When getting your estate plan in order, one tool to consider that can help safeguard your wealth and secure it for your family's future is a limited liability company (LLC). This strategy can help reduce the size of your estate and minimize estate taxes.
An LLC grants you the freedom to share property ownership with family members without posing the threat of personal liability. LLCs protect all members against third-party creditors, including liability lawsuits, divorces, and bankruptcies, so your loved ones can inherit what you intended. LLCs can also be an effective way to pass a family vacation or second home to your family. The terms and conditions of future ownership are set forth in the LLC operating agreement and make a transfer to the next generation(s) manageable.
What is a limited liability company? Simply put, an LLC is a business structure that protects from personal liability for business debts. It's owned by members who invest money or property into it. You can have a single-member LLC or a multi-member LLC; if there's more than one member, they can manage it together or hire a manager.
What can an LLC own? When people think of an LLC, they assume that it is a structure to operate a business. However, many types of accounts and property can benefit from being owned by an LLC:
Why should I consider using an LLC in my estate plan?
Asset Protection Setting up LLCs can be an invaluable way to protect your assets - whether you're running a business or just looking to do some estate planning. While trusts can be useful in certain situations, they come with some major drawbacks. An irrevocable trust notably removes your ability to change or cancel it, leaving you with limited control over your property. Instead, consider using an LLC to achieve your goals and keep full authority over your assets while alive.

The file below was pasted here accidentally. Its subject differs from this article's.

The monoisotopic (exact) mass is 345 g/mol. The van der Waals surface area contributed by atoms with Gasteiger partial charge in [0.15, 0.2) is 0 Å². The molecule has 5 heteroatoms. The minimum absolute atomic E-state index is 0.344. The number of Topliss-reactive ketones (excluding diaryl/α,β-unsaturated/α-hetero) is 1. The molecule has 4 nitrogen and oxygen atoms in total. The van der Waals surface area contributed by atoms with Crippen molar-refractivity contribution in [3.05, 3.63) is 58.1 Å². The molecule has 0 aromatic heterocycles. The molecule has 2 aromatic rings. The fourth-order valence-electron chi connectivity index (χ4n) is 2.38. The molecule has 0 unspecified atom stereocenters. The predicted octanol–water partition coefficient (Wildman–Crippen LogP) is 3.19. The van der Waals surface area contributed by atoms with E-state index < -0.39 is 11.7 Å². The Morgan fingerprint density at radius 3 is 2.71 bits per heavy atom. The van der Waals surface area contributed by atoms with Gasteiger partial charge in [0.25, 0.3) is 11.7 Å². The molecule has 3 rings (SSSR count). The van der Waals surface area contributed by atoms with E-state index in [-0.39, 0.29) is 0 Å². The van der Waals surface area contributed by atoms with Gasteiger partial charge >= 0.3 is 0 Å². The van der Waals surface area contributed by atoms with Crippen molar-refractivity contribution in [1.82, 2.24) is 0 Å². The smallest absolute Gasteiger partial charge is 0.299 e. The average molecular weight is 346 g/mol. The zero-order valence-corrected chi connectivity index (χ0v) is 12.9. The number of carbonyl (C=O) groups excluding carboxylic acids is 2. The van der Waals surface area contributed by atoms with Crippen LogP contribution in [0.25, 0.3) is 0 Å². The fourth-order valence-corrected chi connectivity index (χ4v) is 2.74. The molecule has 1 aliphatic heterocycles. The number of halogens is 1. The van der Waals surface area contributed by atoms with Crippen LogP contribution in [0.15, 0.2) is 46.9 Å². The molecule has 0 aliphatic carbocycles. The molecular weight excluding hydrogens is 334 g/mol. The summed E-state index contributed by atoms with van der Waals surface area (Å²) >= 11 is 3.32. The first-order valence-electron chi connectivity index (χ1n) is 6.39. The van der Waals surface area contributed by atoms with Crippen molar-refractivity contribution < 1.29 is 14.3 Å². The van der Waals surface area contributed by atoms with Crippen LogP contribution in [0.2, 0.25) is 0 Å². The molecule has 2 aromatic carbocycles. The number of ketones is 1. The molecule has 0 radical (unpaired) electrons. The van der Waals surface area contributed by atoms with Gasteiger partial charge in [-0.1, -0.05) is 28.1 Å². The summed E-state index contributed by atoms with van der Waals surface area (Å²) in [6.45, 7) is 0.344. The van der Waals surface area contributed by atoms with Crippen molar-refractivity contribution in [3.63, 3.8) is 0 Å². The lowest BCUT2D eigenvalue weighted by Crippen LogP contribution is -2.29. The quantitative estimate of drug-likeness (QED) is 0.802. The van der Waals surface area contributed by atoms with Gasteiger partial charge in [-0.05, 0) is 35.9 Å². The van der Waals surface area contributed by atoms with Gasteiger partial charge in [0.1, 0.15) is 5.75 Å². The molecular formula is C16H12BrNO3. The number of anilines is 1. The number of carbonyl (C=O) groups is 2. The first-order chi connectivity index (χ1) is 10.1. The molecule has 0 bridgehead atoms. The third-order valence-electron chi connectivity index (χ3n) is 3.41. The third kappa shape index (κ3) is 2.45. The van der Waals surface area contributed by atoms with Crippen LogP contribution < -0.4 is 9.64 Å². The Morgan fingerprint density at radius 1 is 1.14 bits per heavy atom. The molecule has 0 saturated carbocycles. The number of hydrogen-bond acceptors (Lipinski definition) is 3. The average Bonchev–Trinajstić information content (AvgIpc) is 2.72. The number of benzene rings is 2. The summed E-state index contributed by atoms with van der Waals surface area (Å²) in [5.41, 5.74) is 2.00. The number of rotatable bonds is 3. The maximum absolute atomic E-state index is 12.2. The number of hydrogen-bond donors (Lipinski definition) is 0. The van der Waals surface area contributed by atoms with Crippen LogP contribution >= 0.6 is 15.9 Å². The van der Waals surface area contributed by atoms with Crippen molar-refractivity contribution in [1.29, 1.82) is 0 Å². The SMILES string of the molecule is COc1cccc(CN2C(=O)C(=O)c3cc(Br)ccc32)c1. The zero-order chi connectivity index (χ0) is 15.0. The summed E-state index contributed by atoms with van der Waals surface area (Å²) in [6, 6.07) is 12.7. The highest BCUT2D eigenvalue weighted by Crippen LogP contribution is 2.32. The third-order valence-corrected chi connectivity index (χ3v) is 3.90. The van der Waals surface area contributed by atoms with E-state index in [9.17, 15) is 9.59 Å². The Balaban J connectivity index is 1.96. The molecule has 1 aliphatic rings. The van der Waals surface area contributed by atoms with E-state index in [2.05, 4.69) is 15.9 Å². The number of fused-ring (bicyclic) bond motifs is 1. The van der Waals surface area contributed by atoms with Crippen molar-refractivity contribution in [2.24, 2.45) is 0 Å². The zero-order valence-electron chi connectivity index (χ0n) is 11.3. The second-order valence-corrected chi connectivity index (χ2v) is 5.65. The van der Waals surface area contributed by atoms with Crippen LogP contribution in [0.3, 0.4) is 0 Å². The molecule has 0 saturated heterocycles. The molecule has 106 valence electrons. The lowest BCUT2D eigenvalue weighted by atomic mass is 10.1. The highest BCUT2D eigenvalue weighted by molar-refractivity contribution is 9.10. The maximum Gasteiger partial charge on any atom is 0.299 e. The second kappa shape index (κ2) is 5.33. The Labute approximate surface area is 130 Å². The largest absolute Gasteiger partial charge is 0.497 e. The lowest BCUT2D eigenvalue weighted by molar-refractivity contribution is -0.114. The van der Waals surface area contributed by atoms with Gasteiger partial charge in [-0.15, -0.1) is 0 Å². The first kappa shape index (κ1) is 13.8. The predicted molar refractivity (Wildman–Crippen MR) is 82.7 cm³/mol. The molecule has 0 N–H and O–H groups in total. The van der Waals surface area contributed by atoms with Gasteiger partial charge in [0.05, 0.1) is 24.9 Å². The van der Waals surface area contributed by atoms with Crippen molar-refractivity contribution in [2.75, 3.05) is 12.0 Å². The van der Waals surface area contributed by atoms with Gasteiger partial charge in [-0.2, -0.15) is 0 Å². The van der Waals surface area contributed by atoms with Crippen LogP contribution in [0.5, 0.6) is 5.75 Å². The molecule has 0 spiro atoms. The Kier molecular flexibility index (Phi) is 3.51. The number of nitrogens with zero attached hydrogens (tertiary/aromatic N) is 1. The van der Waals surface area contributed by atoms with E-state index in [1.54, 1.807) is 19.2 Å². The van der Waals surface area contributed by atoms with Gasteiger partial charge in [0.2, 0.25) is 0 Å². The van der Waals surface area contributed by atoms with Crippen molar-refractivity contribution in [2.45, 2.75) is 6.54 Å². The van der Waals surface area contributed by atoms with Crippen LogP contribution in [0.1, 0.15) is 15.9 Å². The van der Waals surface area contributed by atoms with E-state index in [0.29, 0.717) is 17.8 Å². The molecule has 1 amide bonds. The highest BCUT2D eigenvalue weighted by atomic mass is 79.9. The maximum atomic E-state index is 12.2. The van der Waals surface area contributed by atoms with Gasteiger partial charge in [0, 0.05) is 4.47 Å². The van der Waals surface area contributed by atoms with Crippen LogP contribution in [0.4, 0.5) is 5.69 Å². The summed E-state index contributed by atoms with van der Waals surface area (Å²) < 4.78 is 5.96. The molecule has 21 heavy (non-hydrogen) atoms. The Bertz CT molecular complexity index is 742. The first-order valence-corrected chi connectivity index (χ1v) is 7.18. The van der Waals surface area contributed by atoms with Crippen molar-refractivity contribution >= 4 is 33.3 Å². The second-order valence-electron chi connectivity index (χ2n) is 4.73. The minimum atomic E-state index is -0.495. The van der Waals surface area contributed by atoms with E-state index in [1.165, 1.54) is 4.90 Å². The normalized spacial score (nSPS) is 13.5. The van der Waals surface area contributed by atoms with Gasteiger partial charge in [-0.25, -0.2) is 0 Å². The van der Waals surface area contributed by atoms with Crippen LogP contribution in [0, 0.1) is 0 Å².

Because the LLC is a separate entity, an LLC can offer protection for personal assets from business liabilities. Typically, the LLC's creditors can only go after the LLC's money and property, not the member's personal accounts or property. Also, if the proper formalities are in place, the member's individual creditors may not be able to reach the LLC's accounts and property to satisfy the member's personal debts. Note: In some states, a single-member LLC does not enjoy the same protection from the member's individual creditors. The rationale of these laws is that your creditors should be able to seek relief through your LLC interests to satisfy their claims because no other members will be negatively impacted by the LLC's seizure of money and property.
Probate Avoidance Anything owned by the LLC, either retitled into the name of the LLC during your lifetime, bought by the LLC, or transferred by operation of law at your death, will not go through the public, costly, and time-consuming probate process. The probate process only moves accounts and property that you owned at your death. By using an LLC, the LLC—not you—owns the accounts and property. However, if you own a membership interest in your own name, transferring the membership interest at your death may need to go through the probate process.